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the perfect soundtrack to wintry times

Written by John Willsteed, Senior lecturer, Queensland University of Technology


In our series Art for Trying Times, authors nominate a work they turn to for solace or perspective during this pandemic.


This road down to Nashville is like crystal and stone,

it’s a place where a man sells his soul for a song

The house is creaking, buffeted by westerly winds, Brisbane’s annual curse. The sleep owed me by the long day is held to ransom by the racket rising through the floorboards, the windows edging open, sending doors slamming. Cardboard boxes tumble and slide on the cold concrete below, and the patio roofing lifts at the edges, beating a random rhythm, tempered by the pretty pentatonic windchimes hitched up to a beam somewhere down in the dark. We don’t hear them often, those lullaby chimes.

The westerlies slide in and out through the Brisbane winter, settling around August with the usual winter ills. But this year, there’s no flu and few colds. The world is trembling under the looming Virus. And in the quieter, slower life that is now the norm, we have more time to listen and read and scan the channels.

I don’t know, can’t remember, what brought this album into my sight. I had seen his name, associated with Nashville songwriters — Kristoffersen, Cash, van Zandt — and with the arrangement of “An American Trilogy”, Elvis’ big closing number in his 72/73 shows. Dylan made sure he touched base with Newbury when he was recording Nashville Skyline in 1969.

Mickey Newbury was born in Texas in 1940 and died in Oregon in 2002. He moved to Nashville in 1965, and by 1969 had racked up a string of hits … for other singers. Sweet Memories, Funny Familiar Forgotten Feelings — in 1968 he had hits across four different charts.




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The album I’ve been falling into, relying on in this quiet time, is called Winter Winds. Released in 2002, it is an extended version of the 1994 live album Nights When I Am Sane. An odd thing to do, re-release a live album, but Winter is markedly different from Sane.

The picked guitar fades up, the voice, wordless, floats around a cello and settles into the verse. And when the chorus comes: “It’s the 33rd of August and I’m finally touching down”, we get this guy. He’s the guy whose “demons dance and sing their songs within [his] fevered brain” and we know him well.

We’ve all had those days, those mornings when brutal reality slouches in, slides onto the sofa and lights a cigarette. Looks at you sideways.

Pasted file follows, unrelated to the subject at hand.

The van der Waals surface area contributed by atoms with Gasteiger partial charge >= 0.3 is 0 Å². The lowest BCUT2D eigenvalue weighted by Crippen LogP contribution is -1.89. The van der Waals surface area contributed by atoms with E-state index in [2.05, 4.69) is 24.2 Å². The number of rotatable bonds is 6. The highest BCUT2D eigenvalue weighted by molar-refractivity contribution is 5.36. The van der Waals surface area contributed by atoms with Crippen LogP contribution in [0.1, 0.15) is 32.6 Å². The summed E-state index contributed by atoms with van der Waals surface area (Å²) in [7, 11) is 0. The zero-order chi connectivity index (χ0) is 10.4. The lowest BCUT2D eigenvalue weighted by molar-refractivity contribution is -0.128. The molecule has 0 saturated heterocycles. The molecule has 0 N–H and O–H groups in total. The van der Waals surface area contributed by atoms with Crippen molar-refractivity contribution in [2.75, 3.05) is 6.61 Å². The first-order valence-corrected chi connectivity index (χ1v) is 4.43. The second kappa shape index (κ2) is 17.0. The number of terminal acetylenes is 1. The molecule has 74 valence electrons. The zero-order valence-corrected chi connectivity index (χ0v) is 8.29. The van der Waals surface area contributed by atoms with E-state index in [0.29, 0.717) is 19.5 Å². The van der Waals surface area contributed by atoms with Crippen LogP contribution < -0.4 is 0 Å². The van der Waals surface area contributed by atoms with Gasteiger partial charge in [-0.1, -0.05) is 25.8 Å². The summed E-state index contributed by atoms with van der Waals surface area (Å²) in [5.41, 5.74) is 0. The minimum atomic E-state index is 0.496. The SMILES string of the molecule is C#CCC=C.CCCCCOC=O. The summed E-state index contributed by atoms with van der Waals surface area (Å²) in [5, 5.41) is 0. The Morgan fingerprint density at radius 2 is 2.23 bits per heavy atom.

A storyteller’s voice

But it’s the second song, Ramblin’ Blues, that sends my neck hairs crazy. Newbury has a storyteller’s voice. You can smell the phone box, the fear, hear the kids yelling in the distance at the other end of the line — and in the chorus the voice soars, untethered, on a landscape of strings.




Read more:
Listening to Songs of Leonard Cohen: singing sadness to sadness in these anxious times


These strings set the album apart from its older twin. The strings, the sound effects — the wintry winds — the bass and mandolin, were all added later to Newbury and Jack Williams’ delicate guitars. Some purists hate them, but these embellishments helped me love this record. That, and the whistling!

Yes, the strings drew me in. They’re not cinematic, or showy. They just wrap the words and melodies in harmony and warmth. They’re structural and sometimes a bit dramatic, but carefully considered.

A few tracks in and we arrive at I Just Dropped In (To See What Condition My Condition Was In); the cello swooping up to meet Newbury in his delirium —

I woke up this morning, the sundown was shining in / I found my broken mind in a brown paper bag but then / I tripped on a cloud and fell eight miles high / Tore my mind on a jagged sky

I just dropped in to see what condition my condition was in

This song has crept into the zeitgeist, thanks to the Coen Brothers, who used the very groovy First Edition version in The Big Lebowski dream sequence, and on it travelled – True Detective, Fargo, on and on. You can smell the trip gone wrong, the metallic fear, the suffocating.

Dark moments

There are lots of dark moments on this album. As there are love songs, full of heartache. The lost love of San Francisco Mabel Joy, of Genevieve, of Angeline. Aching, relentless loss in this soaring voice, the voice of a troubled mind.

Oh, what will I do / Till the need in me subsides? / Simply close my eyes / And try to sleep / And try to sleep.

And then, just the sound of the chill wind, and finally the distant train whistle, reaching into the fitful slumber. And then it’s gone.

So that’s been my accompaniment since the beginning of the year. I listened to Winter Winds when we were at airports and on planes. And then the planes went away, so I listened to it in the car, combing the empty streets just to get out of the house in the early lockdown. I have it on in the background when I write, keeping my words company.

But mainly I just relax into Newbury’s wonderful voice, and my spirit rises with those notes, and skips with the whistling, and settles into his sad and beautiful stories.

Some parting advice from Mickey:

I’ve been dying all my life … You should do the things today that need to be done. Tomorrow is too late.

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